Long-nosed chimaeras representing the cartilaginous fish family Rhinochimaeridae inhabit in deep water from 200 m to more than 2000 m (Bigelow & Schroeder, Reference Bigelow, Schroeder, Tee-Van, Breeder, Par, Schroeder and Schultz1953). Rhinochimaeridae comprises 3 genera (Harriotta, Neoharriotta and Rhinochimaera) with 8 species and they are discontinuously distributed worldwide with predominance in the Atlantic Ocean. The species Neoharriotta pinnata (Schnakenbeck, 1931) of the family Rhinochimaeridae were previously reported only from the Atlantic Ocean, eastern Atlantic: Cape Blanc, Mauritania to Walvis Bay, Namibia (Krefft, Reference Krefft, Quero, Hureau, Karr, Post and Saldanha1990), Arabian Sea (Manilo & Movchan, Reference Manilo and Movchan1989); off south-west India (Silas et al., Reference Silas, Selvaraj and Regunathan1969; Silas & Selvaraj, Reference Silas and Selvaraj1980); and from the Gulf of Aden (Ali et al., Reference Ali, Laith and Sheikh2009).
A single specimen of N. pinnata was recorded for the first time from the Bay of Bengal region of the Indian Ocean from Nagapattinam landing centre (10.76°N 79.84°E) Tamil Nadu, south-east coast of India on 26 January 2010. Based on interviews with a boat crew, it is confirmed that the present specimen was caught at a depth of 400–600 m during deep water otter trawl net operation towards the east of the Nagapattinam coast, from the Bay of Bengal. Based on the identification keys of Didier (Reference Didier1995) and Didier & Stehmann (Reference Didier and Stehmann1996) the specimen was confirmed as N. pinnata. The total length of the specimen is 1040 mm and weight, 1750g. The details of morphometric and meristic characters are given in Table 1. The specimen is preserved in the Museum of the CAS in Marine Biology, Faculty of Marine Sciences, Annamalai University, India (catalogue No. 646).
Presence of elongated and pointed snout; weakly raised caudal-fin axis (diphycercal but appears heterocercal) with the fin asymmetrical, epaxial caudal-fin lobe narrower than hypaxial lobe and the presence of a separate anal fin. Occurrence of second dorsal fin base extends well beyond anal fin origin; plane of snout in lateral view dorsal, extending forward at about eye level; pectoral tip barely reaches second dorsal origin and falls far short of pelvic origin; angular (maxillary) canal loop tapers gradually to broad, rounded point.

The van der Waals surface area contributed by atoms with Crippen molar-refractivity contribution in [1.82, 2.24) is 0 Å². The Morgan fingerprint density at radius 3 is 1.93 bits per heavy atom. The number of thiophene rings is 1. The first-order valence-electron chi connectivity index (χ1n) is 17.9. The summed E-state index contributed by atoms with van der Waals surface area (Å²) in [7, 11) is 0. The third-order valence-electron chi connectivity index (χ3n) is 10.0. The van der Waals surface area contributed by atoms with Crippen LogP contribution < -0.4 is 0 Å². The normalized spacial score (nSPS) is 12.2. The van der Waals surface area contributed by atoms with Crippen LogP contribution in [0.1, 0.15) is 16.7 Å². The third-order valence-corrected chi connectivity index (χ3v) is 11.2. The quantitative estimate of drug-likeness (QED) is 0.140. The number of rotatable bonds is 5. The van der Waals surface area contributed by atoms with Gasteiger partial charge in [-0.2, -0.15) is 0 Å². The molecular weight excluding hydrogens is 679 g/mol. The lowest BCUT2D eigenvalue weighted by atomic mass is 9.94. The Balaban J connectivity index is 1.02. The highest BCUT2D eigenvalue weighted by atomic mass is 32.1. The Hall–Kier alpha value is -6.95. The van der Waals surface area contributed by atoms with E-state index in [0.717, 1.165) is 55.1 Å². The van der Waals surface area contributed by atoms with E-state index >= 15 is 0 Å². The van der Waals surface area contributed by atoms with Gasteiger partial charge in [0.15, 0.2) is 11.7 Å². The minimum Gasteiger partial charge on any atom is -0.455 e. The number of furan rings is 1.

Body elongated, snout long, pointed moderately flaccid with large tentaculum on its mid-dorsal surface and pair of grasping prepelvic tentacula. The recorded specimen of N. pinnata was identified as adult male with bulbous, denticulate frontal tentaculum that rests in a pouch atop the head anterior to eyes; prepelvic tentaculae blade-like with large denticles along the medial edge, hidden in pouches anterior to the pectoral fins, and slender, rod—from pelvic fins with small, fleshy denticulate tip (Figure 1). Lateral line well comprising straight, closely arranged sensory hillocks. The angular (maxillary) mucous canal loop has a tapering and bluntly rounded angular loop that connects on either side with the terminating suborbital canal. The branches of the suborbital canals have a distinct lateral flexure anteriorly. Colour dark brown. Morphometric and meristic details following Didier (Reference Didier1995) and Didier & Stehmann (Reference Didier and Stehmann1996) and the specimen compared with male (juvenile) obtained by Silas & Selvaraj (Reference Silas and Selvaraj1980) are given in Table 1.